Rivalries Of 2017: Kyrgios Vs. Zverev
ATP World Tour Season In Review: Best Rivalries
One of the great rivalries in ATP World Tour history was thrust into the spotlight once again in 2017, with Roger Federer and Rafael Nadal sweeping the Grand Slams and returning to the Top 2 in the Emirates ATP Rankings. But that wasn't the only matchup that attracted attention. The curtains opened in what might be one of the next great FedEx ATP Head2Head rivalries.
Alexander Zverev and Nick Kyrgios, 20 and 22 years old, respectively, are the two youngest players near the top of the Emirates ATP Rankings. They each were at one point the top-ranked junior in the world, and have been widely considered two of the best young talents on the ATP World Tour.
It was only a matter of time before Zverev, armed with his all-around powerful game, met the enigmatic shotmaker, Kyrgios. And the tennis world got its first look at the matchup this year.
Kyrgios, the No. 15 seed, and Zverev, the No. 18 seed, each defeated Argentines in the second round of the BNP Paribas Open at Indian Wells to set up the first of what was expected to be many meetings between the friends. But it wasn't close, with the Australian cruising 6-3, 6-4 in a 73-minute third-round match without facing a break point. He played aggressively, but under control to dismiss the German.
“He's young and will have a great career,” Kyrgios said after the victory. “We will play each other many more times.”
Kyrgios would then go on to defeat second-seeded Novak Djokovic for the second time in 2017 before withdrawing from a quarter-final against Federer due to illness.
It was clear from Zverev's comments after the match that he was highly disappointed with his performance, calling it the “worst match I played all year”. But in the very next tournament, another ATP World Tour Masters 1000 event, he’d get another crack at his fellow rising star.
But again, at the Miami Open presented by Itau, it was Kyrgios who got the better of Zverev 6-4, 6-7(9), 6-3 in the quarter-finals without facing a break point. This match, however, was far more intense. Emotions ran high under the lights in a high-quality affair, but Kyrgios seized his sixth match point to claim the victory.
“I respect his game. He's beaten some of the best players in the world,” Kyrgios said. “We're going to play a lot more times. And he's only going to get better. He's 19 years old… He's going to continually make me better.”
At the moment, it seemed like Kyrgios was not only ahead in the rivalry, but that he was playing his way to the top of the game. After beating Zverev, the Australian competed in just his second ATP World Tour Masters 1000 semi-final, and pushed Roger Federer — who would win the tournament — to the brink, holding the match on his racquet serving up 5/4 in a final-set tie-break. It was arguably the most impressive performance of his career given the circumstances.
Yet it was the German who was making a charge into the upper echelon of the ATP World Tour by the time they next met. In fact, Zverev soared up the rankings from 24th at the end of 2016 to as high as No. 3 this year, earning his first ATP World Tour Masters 1000 trophy in Rome.
So when the duo was set to face off in the Round of 16 at the Coupe Rogers in Montreal, there was even more hype than before. Zverev had just earned his fourth title of the season at the Citi Open and broke into the Top 10 of the Emirates ATP Rankings. Just days after saving three match points against Richard Gasquet — including one with a 49-shot rally — everything seemed to be going his way.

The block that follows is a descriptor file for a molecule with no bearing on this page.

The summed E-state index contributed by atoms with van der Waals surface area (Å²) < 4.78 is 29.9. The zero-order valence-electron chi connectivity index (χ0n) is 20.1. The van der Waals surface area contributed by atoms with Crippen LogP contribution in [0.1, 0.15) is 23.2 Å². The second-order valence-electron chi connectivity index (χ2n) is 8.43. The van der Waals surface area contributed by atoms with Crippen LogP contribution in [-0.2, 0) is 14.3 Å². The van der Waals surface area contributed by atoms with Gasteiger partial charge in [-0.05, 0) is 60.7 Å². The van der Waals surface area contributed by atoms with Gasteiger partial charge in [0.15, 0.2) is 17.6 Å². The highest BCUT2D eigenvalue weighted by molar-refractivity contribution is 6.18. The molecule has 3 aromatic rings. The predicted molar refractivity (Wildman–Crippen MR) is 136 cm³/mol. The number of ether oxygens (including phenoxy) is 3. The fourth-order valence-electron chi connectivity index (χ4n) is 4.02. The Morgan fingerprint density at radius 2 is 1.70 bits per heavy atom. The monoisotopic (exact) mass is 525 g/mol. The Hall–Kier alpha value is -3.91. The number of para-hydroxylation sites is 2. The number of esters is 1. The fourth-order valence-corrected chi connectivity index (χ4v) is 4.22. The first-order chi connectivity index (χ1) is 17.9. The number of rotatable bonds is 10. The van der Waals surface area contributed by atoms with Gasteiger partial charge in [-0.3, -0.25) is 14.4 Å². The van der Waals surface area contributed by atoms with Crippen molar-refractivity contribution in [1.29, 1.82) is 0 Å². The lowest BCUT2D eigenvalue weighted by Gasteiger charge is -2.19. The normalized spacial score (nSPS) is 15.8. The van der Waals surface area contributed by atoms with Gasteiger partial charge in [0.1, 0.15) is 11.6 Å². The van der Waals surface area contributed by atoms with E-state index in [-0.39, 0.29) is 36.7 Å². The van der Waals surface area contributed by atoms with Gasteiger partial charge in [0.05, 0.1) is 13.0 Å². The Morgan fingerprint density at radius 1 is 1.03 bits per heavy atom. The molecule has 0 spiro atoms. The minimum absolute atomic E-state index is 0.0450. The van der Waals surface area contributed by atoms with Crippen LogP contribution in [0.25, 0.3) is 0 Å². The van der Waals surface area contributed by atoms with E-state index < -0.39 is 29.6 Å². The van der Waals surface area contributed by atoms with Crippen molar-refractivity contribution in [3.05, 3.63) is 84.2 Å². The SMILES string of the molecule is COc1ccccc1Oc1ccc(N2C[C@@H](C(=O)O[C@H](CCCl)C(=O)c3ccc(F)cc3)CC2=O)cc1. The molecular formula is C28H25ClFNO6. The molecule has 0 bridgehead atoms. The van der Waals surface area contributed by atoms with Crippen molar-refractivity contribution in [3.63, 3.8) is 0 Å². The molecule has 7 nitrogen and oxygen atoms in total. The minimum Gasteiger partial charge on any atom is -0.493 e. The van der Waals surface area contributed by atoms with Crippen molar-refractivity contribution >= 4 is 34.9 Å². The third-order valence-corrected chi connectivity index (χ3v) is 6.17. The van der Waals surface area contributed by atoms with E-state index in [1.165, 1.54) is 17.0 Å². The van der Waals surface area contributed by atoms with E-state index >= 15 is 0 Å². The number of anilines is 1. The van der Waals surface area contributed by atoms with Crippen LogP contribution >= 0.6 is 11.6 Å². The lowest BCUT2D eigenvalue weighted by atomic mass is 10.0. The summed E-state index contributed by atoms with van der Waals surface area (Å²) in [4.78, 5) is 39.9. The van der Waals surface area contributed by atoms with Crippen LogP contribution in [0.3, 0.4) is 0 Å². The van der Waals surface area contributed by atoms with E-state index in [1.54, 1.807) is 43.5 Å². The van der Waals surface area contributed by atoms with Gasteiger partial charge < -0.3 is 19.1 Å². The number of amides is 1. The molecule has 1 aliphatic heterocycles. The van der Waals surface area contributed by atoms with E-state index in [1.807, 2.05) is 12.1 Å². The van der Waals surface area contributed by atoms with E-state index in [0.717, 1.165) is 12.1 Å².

And that did not change against Kyrgios, with Zverev cruising 6-4, 6-3 in 73 minutes.
“Against him, it's not easy because he's one of the biggest servers that we have,” said Zverev, who would go on to claim his second ATP World Tour Masters 1000 title in Montreal. “He plays with not a lot of rhythm.”
But Zverev found his rhythm in the match and the tournament, becoming the first player outside of the ‘Big Four’ (Federer, Nadal, Djokovic, Murray) to win two Masters 1000 titles in a season since David Nalbandian in 2007, and only the second active player (Jo-Wilfried Tsonga) outside of the quartet to own two of the elite trophies.
While Kyrgios can take the racquet out of his opponents' hands, smacking forehand winners from anywhere on the court and serving his way out of trouble on both first and second serves, Zverev brings more of a consistency and will be in virtually every match with his steadier aggression from the baseline, which is especially potent on his two-handed backhand wing. It is an unpredictable matchup in which either player can win on any surface on any day.
That is why it wasn’t entirely surprising to see Kyrgios blast through Zverev in the semi-finals of the China Open, winning the last of the pair’s meetings this year, 6-3, 7-5.
While Zverev and Kyrgios are still working to reach their potential, they are inching ever closer to the very best in the sport. Zverev proved it this year by finishing fourth in the Emirates ATP Rankings and earning a berth at his first season finale. Kyrgios on the other hand did not win a title this season, but triumphed in four of six matches against the Top 5, including two wins against Novak Djokovic.
Both players have the talent to continue improving and if they do so, they will challenge each other in the process.
“He's going to beat me plenty of times in his career,” said Kyrgios at Indian Wells. “I'm going to beat him [too].”
View FedEx ATP Head2Head (Kyrgios leads 3-1)
Kyrgios vs. Zverev: 2017 Meetings
|BNP Paribas Open||Hard||R32||Kyrgios|| 6-3, 6-4
|Miami Open presented by Itaú||Hard||QF||Kyrgios||6-4, 6-7(9), 6-3|
|Coupe Rogers||Hard||R16||Zverev||6-4, 6-3
|China Open||Hard||SF||Kyrgios|| 6-3, 7-5